Industry News - January 2013
Healthcare is expected to be the strongest institutional sector for construction growth with a projected 4.4 percent increase in 2013.
A new ASTM International standard describes the use of pigskin as an alternative to human hands in testing the efficacy of hand hygiene products in combating contamination.
American healthcare consumers are shopping medical facilities with ever increasing frequency to get the best deal for their procedures.
Changes to clarify requirements in a proposed ASHRAE standard to prevent legionellosis associated with building water systems are open for third public comment from Jan. 25 to March 11, 2013.
While the oil boom may be good for the overall economy of North Dakota, it has been taking a heavy financial toll on healthcare providers in the region. Area medical facilities have been inundated with uninsured patients, resulting in unpaid medical bills, leaving the hospitals in serious debt.
Updates to the New York City building code restrict the use of interior finishes common in healthcare settings. According to the 2008 New York City building code, materials must now meet smoke development classifications, in addition to fire resistance classifications.
In recognition of operational needs in hospitals, the 2012 edition of the National Fire Protection Association's NFPA 101, Life Safety Code allows limited groups of furniture and certain other projections into corridors in healthcare occupancies, provided corridors are at least 8 feet wide, according to an article in the NFPA Journal.
With water and sewer utility rates rising between 5 and 10 percent every year in many parts of the United States, investments in water conservation practices could lead to substantial savings for healthcare facilities.
In the aftermath of superstorm Sandy, there has been much discussion about the emergency power systems in healthcare facilities and what should be done to safeguard against negative impacts on patent care.
The efforts of several major children's hospitals to upgrade their facilities to be more patient and family friendly highlights the ongoing trend in patient-centric healthcare design — with the end goal being the creation of an environment more conducive to healing.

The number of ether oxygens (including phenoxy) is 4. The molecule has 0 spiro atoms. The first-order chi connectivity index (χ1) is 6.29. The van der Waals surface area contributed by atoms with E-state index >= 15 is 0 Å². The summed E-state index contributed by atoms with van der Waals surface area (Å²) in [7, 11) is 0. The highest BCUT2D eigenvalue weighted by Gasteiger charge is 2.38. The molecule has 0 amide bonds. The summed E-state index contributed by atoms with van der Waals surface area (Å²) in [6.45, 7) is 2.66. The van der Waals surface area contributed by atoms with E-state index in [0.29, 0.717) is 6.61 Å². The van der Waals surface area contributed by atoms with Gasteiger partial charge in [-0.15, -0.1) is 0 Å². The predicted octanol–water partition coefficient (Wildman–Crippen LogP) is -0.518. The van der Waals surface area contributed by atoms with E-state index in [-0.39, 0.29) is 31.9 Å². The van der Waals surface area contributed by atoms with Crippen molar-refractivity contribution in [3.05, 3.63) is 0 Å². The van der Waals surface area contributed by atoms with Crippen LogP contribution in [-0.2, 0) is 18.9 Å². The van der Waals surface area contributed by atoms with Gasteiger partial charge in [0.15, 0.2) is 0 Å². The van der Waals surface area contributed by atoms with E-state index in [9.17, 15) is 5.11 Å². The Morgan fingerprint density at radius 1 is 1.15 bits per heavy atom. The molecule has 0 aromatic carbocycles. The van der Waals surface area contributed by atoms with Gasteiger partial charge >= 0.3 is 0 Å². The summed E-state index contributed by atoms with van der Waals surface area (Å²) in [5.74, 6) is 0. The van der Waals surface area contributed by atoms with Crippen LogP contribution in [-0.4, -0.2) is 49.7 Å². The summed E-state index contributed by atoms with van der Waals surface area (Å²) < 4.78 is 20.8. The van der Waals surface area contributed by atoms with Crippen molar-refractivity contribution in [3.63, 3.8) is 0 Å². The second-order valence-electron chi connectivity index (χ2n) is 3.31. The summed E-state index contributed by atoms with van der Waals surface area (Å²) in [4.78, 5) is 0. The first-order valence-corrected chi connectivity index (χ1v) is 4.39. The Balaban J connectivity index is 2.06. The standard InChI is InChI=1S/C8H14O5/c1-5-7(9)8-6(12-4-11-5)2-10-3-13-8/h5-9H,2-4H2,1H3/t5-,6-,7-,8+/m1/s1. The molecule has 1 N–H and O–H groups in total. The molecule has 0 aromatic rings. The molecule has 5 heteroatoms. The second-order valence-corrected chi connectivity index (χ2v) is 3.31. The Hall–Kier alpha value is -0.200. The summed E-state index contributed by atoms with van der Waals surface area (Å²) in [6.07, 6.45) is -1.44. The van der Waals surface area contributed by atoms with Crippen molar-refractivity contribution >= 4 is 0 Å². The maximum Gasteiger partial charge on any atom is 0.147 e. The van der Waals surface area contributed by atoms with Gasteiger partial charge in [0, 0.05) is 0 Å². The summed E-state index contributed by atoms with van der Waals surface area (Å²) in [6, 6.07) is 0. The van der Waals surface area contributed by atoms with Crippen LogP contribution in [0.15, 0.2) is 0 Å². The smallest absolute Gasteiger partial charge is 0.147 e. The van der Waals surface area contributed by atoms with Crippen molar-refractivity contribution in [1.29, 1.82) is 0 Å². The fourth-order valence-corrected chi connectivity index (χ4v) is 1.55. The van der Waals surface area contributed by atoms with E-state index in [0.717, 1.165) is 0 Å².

Researchers at Johns Hopkins Hospital are having success cracking down on healthcare-acquired infections (HAI) by using robots to clean patient rooms.
The FCC on Jan. 9 announced a new $400 million annual Healthcare Connect Fund that will encourage the use of broadband telecommunications technology at healthcare facilities nationwide.
Proponents of evidenced-based design in healthcare facilities just got a new tool to aid in their mission.
The Occupational Safety and Health Administration (OSHA) may be taking a closer look at how data center operators interpret the electrical safety standard that requires employers to disconnect the power source and lock out electrical supply to a circuit before work can be performed nearby.
A. baumannii requires new cleaning protocols according to a recent study that found more than half the rooms positive for the bacteria prior to cleaning remained contaminated after cleaning.
Anne Marie Philbrook, principal and lead designer of Philbrook Healthcare Design, suggests design teams can provide more creative, patient friendly environments if they have "patient-experience specialist" on staff looking out for the patients' interests.
The New York Times reports a growing trend toward designing hospital emergency rooms that cater to the specific needs of baby boomers and their parents.
A recent article in The Fayetteville Observer notes enhanced security measures for visitors at the Cape Fear Valley Medical Center are met with praise from security personnel and visitors alike. But the center is not the first to employ an automated visitor management system.
Hospice of North Idaho has agreed to pay the U.S. Department of Health and Human Services’ (HHS) $50,000 to settle potential violations of the Health Insurance Portability and Accountability Act of 1996 (HIPAA). This is the first settlement involving a breach impacting fewer than 500 people.
Alamance Regional Medical Center in Burlington, N.C., is the latest hospital to join a two-year study, sponsored by the Centers for Disease Control and Prevention, that will measure the effectiveness of using no-touch environmental UV disinfection technology to clean in healthcare facilities.